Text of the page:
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Before the reign of King Teti (c. 2350–2338 b.c.e.)–The reign of King Pepi I (c. 2338–2298 b.c.e.)

Priestess of Hathor

King's Daughter.

Watetkhethor Sheshat was born sometime before the reign of her father, King Teti. She descended from the family that ruled Egypt during the Fifth and Sixth Dynasties. She married the prime minister, Mereruka, who served her father. They had a son and a daughter. She served as a priestess of the goddess Hathor, which perhaps explains her interest in dance, since Hathor was the goddess most associated with sacred dance in Egypt. Watetkhethor's tomb, which was attached to her husband's tomb, contained six rooms. This large mastaba-tomb had considerably more wall space than ordinary tombs. Watetkhethor commissioned an artist to decorate one wall with a depiction of the tjeref dance. The artist divided the wall into six registers that contain 31 different female figures performing the dance, step by step. Members of the kheneret, the organization of professional dancers, performed the tjeref dance at the conclusion of a funeral. The dance contained allusions to each of the major components of a funeral. Watetkhethor's scene of the tjeref dance is the most complete account of this important Egyptian dance.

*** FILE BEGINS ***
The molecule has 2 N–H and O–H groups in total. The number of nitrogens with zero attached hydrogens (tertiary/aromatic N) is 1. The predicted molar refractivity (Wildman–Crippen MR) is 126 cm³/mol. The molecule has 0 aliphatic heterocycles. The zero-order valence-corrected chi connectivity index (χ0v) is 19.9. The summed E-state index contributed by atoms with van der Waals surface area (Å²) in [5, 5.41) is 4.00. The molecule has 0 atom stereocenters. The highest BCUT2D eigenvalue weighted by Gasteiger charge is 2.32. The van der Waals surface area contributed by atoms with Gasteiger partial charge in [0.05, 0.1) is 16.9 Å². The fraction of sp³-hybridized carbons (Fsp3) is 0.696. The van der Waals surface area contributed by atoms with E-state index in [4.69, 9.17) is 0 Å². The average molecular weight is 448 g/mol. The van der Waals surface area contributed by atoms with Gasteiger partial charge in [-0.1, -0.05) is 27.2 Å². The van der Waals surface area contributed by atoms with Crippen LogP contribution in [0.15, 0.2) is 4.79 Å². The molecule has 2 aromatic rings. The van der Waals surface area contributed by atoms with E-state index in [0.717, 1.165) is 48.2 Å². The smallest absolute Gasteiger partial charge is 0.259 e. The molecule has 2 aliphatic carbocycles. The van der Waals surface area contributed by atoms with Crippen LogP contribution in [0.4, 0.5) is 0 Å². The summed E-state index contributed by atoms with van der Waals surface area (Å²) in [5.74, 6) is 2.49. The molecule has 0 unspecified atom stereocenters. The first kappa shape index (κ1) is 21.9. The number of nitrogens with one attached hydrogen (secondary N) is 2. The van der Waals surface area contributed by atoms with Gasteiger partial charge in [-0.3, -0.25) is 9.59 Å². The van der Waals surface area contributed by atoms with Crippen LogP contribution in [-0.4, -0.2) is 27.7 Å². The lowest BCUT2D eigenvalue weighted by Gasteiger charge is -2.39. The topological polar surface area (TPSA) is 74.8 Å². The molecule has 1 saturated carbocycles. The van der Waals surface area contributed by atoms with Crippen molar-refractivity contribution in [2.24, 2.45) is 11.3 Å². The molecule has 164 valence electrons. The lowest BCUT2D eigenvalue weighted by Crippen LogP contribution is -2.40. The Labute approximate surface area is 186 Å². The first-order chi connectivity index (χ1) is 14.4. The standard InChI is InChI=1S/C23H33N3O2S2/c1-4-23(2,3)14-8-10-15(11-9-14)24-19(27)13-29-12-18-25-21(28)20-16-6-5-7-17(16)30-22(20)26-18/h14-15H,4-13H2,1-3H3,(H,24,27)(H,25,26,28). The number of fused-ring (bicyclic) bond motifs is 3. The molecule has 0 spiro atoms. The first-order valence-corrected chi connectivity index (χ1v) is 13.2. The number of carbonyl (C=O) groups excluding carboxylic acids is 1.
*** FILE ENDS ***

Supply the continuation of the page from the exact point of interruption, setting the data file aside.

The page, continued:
P. Duell, The Mastaba of Mereruka. 2 vols. (Chicago: The University of Chicago Press, 1938).

Jonathan Van Lepp, "The Dance Scene of Watetkhethor: An Art Historical Approach to the Role of Dance in the Old Kingdom Funerary Ritual." Unpublished master's thesis (Los Angeles: University of California, Los Angeles, 1987).